Chicano

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Chi·ca·no

 (chĭ-kä′nō, shĭ-)
n. pl. Chi·ca·nos
A Mexican American.

[American Spanish chicano, dialectal variant of mexicano, Mexican, from México, Mexico.]

Chi·ca′no adj.
Usage Note: Chicano is used only of Mexican Americans, not of Mexicans living in Mexico or working as migrants in the United States. While Chicano is a term of pride for many Mexican Americans, it remains a word with strong political associations stemming from the Chicano literary and civil rights movements of the 1960s and 1970s. Since these politics are not necessarily espoused by all Mexican Americans, and since usage and acceptance of this word can vary from one region to another, an outsider who is unfamiliar with his or her audience would do well to use Mexican American instead. See Usage Note at Hispanic.

chicano

(tʃɪˈkɑːnəʊ)
n, pl -nos
(Peoples) an American citizen of Mexican origin
[C20: from Spanish mejicano Mexican]

Chi•ca•no

(tʃɪˈkɑ noʊ, -ˈkæn oʊ)

n., pl. -nos.
a Mexican-American, esp. a male.
[1960–65; < Mexican Spanish mexicano Mexican]
ThesaurusAntonymsRelated WordsSynonymsLegend:
Noun1.Chicano - a person of Mexican descent
Mexican - a native or inhabitant of Mexico
Translations

Chicano

[tʃɪˈkɑːnəʊ]
A. ADJchicano
B. Nchicano/a m/f

Chicano

n (= Mexican American) pl <Chicanos> → Chicano m
References in periodicals archive ?
It also has new mate on popular authors like Denise ChAaAaAeA vez, Alfredo Vea, Luis Alberto Urre and Juan Felipe Herrera and discusses Chicanas in the Chicano movement and Chicanos since the movement.
Tension between people men and women, Chicanos and Anglos is a frequent theme in de Hoyo's work.
The diverse anthology should appeal to high school and college students as well as those interested in the written experience of the Chicanos in the United States.
The text offers multiple definitions as well as images of cockroaches, sometimes as stand-ins for Chicanos, sometimes as an entirely new identity marker, and sometimes as a straightforward depiction of the inhuman.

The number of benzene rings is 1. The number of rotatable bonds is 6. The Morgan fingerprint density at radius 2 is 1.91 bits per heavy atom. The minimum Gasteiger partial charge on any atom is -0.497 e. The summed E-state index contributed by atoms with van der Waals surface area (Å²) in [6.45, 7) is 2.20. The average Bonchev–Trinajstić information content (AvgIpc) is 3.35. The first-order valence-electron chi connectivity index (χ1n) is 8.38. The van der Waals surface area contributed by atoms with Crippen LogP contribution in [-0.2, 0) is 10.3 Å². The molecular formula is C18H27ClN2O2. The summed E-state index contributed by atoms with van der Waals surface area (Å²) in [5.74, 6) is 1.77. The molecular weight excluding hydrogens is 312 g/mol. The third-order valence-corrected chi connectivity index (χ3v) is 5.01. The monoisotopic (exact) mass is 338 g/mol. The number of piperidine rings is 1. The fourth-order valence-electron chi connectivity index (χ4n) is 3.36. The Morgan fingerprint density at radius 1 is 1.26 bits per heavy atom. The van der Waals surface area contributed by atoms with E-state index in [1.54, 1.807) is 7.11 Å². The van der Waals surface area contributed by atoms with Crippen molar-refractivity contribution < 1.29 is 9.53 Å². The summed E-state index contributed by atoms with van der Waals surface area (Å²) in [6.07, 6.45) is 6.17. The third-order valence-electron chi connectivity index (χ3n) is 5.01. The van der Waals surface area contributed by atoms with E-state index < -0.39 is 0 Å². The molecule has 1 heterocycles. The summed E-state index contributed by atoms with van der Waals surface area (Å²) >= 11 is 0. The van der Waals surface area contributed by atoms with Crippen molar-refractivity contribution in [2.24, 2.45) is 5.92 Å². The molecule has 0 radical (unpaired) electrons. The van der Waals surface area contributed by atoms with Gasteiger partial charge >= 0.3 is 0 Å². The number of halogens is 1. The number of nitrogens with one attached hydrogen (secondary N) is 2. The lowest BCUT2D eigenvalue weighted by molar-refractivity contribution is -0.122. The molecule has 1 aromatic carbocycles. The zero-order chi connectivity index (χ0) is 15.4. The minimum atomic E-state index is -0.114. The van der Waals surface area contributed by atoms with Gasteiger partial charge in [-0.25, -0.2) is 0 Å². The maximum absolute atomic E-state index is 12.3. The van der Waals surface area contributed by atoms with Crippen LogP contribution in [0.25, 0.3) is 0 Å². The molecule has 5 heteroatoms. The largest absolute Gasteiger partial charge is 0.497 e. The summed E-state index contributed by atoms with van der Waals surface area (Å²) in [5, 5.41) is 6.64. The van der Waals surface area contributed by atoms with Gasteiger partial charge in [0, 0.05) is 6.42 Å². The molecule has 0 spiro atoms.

The finesse in which the author strings different tales separated by time, space and place make for a read that is global; localized and at times intimate narratives become situational circumstances from which to understand the global connections that alter the view of Chicanos as a (dis)placed nation of peoples.
Raza Rising: Chicanos in North Texas is combination of history and social treatise about Chicanos (Mexican-Americans) by author, researcher, and medical professional Richard J.
This widespread civil rights and empowerment movement laid the foundation for today's Latino political power and opened up new opportunities, not only for Chicanos but other Latinos as well.
By attempting to transcend previous critical phases, all these works provide a filmic discourse analysis in which they deal with stereotypical images in Hollywood films, how Chicanos challenge, subvertand create their own popular portrayals of Chicanismo and how they insert these new Chicano voices into the mainstream discourse, reinforcing the dialectical relationship between ethnic expression and the dominant culture.
Ademas, el trio observa que mientras los espacios sagrados fisicos, antes simbolos de la identidad y cultura mexicana/chicana, paulatinamente desaparecen con la edificacion de instituciones estado-unidenses, los chicanos han tenido que redefinir lo que constituye un espacio sagrado para la sobrevivencia cultural--Levi Romero define ese espacio sagrado como aquel en donde dos o mas se reunen en nombre de la comunidad (xi).
Cultural studies, on the other hand, have transferred this ethnic-spatial concern towards a creative environment, setting the city as a counter-discourse space; this is the main argument of Barrio-Logos: Space and Place in Urban Chicano Literature and Culture (2000), which examines Chicano artistic creation of urban spaces in response to "mechanisms which literally place Chicanos in a material and symbolic geography of dominance drawn by the visible hand of urbanizing, mostly Anglo-controlled capital" (4).
Herrera reflects on his readings of Octavio Paz's The Labyrinth of Solitude, a book that reminds us that a country is not represented by a racial community or a culturally homogenous people but by the coexistence of mutually enriching cultures and different peoples who oftentimes carry the "other" in their innermost selves, as is the case of Chicanos with names such as Spencer and Levi and a photographer who has the "face of a gringo [.
Consider, for example, that on many college campuses the student group MEChA (Moviemiento Estudiantil Chicanos de Atzlan) is considered a "Recognized Student Organizations.